Redbridge headteachers concerned over new qualification set to replace GCSEs

Redbridge headteachers are treating government plans to scrap GCSEs in core subjects with caution.

Michael Gove, the secretary of state for education, announced the plans for GCSEs in maths, english and science to be replaced with the new English Baccalaureate (Ebacc) last week.

Pupils currently in year seven will take the first exams in 2017 if the proposals are approved.

Mr Gove said the new qualifications would reform the system to compete with the world’s best after “years of drift, decline and dumbing down”.

But concerns have been raised over aspects of the Ebacc, which would be assessed without coursework and modules, and with no higher and foundation tiers.


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Michael Capon is the headteacher of the selective Ilford County High School in Barkingside.

He said: “It’s not a good idea for pupils to go into an exam expecting to score less than half marks. There’s a sense of underachievement.

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“Young people shouldn’t be spoon-fed, they should be challenged. But young people don’t all succeed in the same area and shouldn’t we be dedicated to supporting diversity?”

Mr Gove said that the Ebacc will combat grade inflation, but Mr Capon said rising marks reflect improved teaching.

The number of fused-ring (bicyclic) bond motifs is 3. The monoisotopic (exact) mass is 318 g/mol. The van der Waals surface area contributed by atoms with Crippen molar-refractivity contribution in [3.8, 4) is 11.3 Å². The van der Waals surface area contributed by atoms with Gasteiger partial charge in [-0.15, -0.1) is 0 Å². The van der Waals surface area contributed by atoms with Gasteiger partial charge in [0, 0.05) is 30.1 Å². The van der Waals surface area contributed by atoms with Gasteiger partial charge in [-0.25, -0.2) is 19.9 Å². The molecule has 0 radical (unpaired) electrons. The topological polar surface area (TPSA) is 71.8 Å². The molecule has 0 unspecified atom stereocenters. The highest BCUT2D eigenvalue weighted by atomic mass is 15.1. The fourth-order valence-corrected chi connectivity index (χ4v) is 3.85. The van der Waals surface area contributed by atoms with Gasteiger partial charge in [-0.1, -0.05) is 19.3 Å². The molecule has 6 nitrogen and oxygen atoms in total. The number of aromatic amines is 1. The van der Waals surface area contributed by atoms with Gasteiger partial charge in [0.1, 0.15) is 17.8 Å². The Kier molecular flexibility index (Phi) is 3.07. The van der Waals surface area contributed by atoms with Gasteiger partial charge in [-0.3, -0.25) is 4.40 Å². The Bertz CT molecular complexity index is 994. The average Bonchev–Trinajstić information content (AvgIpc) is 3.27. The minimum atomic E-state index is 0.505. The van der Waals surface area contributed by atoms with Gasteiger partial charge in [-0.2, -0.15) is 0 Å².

He added: “It comes back to a fundamental question that Michael Gove seems to be avoiding.

“What are exams for? If exams at 16 are supposed to decide what young people move on to do then grade inflation could be a problem.

“But if the purpose is to assess and reward what they have learnt, then inflation is a natural result if the teaching profession is doing its job better.”

Spencer Lewis, headteacher at King Solomon High School in Barkingside, was also concerned for children with different abilities.

He said: “I support a more rigorous assessment system so that students are stretched and challenged and so that the percentage of A* and A grades really mean something.

“I am, however, very concerned about those for whom academic study is more difficult, who require different approaches to learning and assessment, those to who we currently offer vocational courses as well as core subjects.”

Dr Paul Doherty, headteacher at Trinity Catholic School in Woodford Green, thinks the new system looks “messy”.

He said: “We should have national exams with national criteria and a national syllabus.

“There’s a strong whiff of big business in these reforms.”

Dr Doherty was also concerned for pupils taking the last GCSEs before the qualifications are scrapped.

He said: “If you issue a �20 note it should be a �20 note. You shouldn’t take it to the bank to find out it’s suddenly worth �5.”

The government is opening a consultation on the proposals before details are finalised.

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